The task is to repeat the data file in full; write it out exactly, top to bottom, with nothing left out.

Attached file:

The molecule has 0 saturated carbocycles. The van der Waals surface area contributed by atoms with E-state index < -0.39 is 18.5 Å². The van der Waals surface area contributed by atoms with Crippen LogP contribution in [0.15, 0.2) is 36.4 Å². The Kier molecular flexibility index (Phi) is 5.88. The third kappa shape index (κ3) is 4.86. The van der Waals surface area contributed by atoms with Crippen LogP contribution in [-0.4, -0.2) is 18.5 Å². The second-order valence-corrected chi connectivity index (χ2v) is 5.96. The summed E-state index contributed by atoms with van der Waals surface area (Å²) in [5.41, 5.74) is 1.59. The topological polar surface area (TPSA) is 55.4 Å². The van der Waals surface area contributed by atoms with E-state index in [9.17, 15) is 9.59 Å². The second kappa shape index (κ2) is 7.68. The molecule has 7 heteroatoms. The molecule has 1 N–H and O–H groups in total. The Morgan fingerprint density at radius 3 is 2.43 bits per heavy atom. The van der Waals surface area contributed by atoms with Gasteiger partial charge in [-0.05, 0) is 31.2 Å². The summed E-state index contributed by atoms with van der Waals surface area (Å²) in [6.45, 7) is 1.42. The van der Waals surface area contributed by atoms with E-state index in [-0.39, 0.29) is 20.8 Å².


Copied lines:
The molecule has 0 saturated carbocycles. The van der Waals surface area contributed by atoms with E-state index < -0.39 is 18.5 Å². The van der Waals surface area contributed by atoms with Crippen LogP contribution in [0.15, 0.2) is 36.4 Å². The Kier molecular flexibility index (Phi) is 5.88. The third kappa shape index (κ3) is 4.86. The van der Waals surface area contributed by atoms with Crippen LogP contribution in [-0.4, -0.2) is 18.5 Å². The second-order valence-corrected chi connectivity index (χ2v) is 5.96. The summed E-state index contributed by atoms with van der Waals surface area (Å²) in [5.41, 5.74) is 1.59. The topological polar surface area (TPSA) is 55.4 Å². The van der Waals surface area contributed by atoms with E-state index in [9.17, 15) is 9.59 Å². The second kappa shape index (κ2) is 7.68. The molecule has 7 heteroatoms. The molecule has 1 N–H and O–H groups in total. The Morgan fingerprint density at radius 3 is 2.43 bits per heavy atom. The van der Waals surface area contributed by atoms with Gasteiger partial charge in [-0.05, 0) is 31.2 Å². The summed E-state index contributed by atoms with van der Waals surface area (Å²) in [6.45, 7) is 1.42. The van der Waals surface area contributed by atoms with E-state index in [-0.39, 0.29) is 20.8 Å².